Dilan two years after his urgent rescue

Young Dilan was rescued two years ago in February 2020, after being found by locals in the heart of the forest with his front right foot trapped in a rope snare. As you can see below, his foot was nearly severed by the snare, and he would have died without urgent medical assistance from the Wildlife Ambulance we support. Read on to find out more about his rescue and how he’s going now. 

Rescue - February 2020

In February 2020, the Wildlife Ambulance was requested by the BKSDA Aceh (local authorities), to help with the urgent rescue, evacuation and treatment of a wild male Sumatran elephant calf estimated to be about five years of age. The snare was still embedded in his foot and had cut deeply through skin, muscle and between bones into the carpal joint. First, little Dilan was sedated and then the team removed the snare and provided first aid treatment right there in the jungle.

In late February, Dilan was transferred to the Elephant Conservation Centre Saree in Aceh to continue his care and treatment. The Wildlife Ambulance team has continued to return to the ECC Saree to assist with follow up treatments for Dilan and other elephants who live there. Below you can see a series of photos from October 2020, showing how Dilan’s foot continued to heal with the care and attention of the Wildlife Ambulance team, the BKSDA and the carers at ECC Saree.

You can see Dilan's rescue in the middle row of photos below.

Healing - October 2020

The Wildlife Ambulance returned to ECC Saree to check on all the elephants there, and recorded that Dilan had put on 300 kilograms. This was great news and showed he was eating and recovering well. Not only that, his scar looked very healthy, showing his skin, muscle and bones had continued to heal. However, due to the scar tissue and the stiff joint, there is still quite a bit of swelling on his foot.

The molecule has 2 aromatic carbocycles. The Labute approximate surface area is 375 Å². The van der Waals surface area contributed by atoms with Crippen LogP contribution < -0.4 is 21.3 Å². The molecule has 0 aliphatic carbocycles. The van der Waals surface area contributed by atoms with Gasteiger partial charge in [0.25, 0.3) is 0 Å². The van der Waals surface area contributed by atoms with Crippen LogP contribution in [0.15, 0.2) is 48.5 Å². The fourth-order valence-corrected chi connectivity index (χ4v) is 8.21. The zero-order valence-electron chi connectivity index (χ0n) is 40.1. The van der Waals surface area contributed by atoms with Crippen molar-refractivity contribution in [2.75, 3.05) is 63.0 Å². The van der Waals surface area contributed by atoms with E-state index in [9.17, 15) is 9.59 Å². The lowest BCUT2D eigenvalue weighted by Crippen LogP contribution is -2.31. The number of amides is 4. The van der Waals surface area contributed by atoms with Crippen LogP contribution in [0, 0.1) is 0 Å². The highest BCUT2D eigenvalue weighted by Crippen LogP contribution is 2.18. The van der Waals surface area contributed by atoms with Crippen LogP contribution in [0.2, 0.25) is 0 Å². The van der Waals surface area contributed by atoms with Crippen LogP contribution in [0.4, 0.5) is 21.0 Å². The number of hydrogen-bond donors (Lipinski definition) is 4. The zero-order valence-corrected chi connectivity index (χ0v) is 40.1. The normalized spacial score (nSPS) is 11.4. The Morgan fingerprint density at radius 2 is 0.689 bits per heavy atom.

In the top row of photos below you can see the October 2020 update showing how well Dilan's foot recovered in just seven months.

Recovering - August 2021

As you can see in the photos below, Dilan has a small rope around one of his back legs. As Dilan is still healing and it’s not safe for him to return to the wild now (or maybe ever), it’s necessary to keep him at the ECC Saree. The ECC Saree is not large and is surrounded by farmland. If he were to roam completely free, he would soon move into crops and possibly destroy them, which could lead to conflict between the farmers and Dilan.

However, his life is not one of complete restriction. Several hours each day, Dilan is taken to a patch of nearby forest to graze. He is also cared for by a mahout, and when he’s with his mahout he is able to move freely to bathe or graze grass. Sadly, Dilan’s life will be forever restricted because of his snare injury. He’s been rescued, cared for, and is healing well, but he may always be a sad casualty of illegal poaching.

In the bottom row of photos below you can see the August 2021 update showing feeding time for Dilan

Update - February 2022

Due to his extensive injuries, Dilan is still in human care as he can’t move safely around the jungle on his own. His herd has also no doubt moved on and it would be incredibly difficult to find them and return him to them. At this stage, it’s doubtful that Dilan will ever be able to be released into the wild. However, he still has a long way to go in his recovery, so as he grows older and continues to heal, there is still a slim possibility he may one day be wild again. In the final row of photos you can see Dilan is looking healthy and well, enjoying his feeding time.

Dilan is a casualty of illegal poaching and the practice of leaving rope or wire snares in the forest to trap animals such as wild boar, elephants or tigers. The only way we can prevent more elephants like Dilan from becoming injured and living a restricted life is to continue to patrol the forests and remove these insidious snares. 

Please donate to our Wildlife Protection Units today to help us continue to monitor and protect Sumatran elephants and keep them in the wild where they belong.

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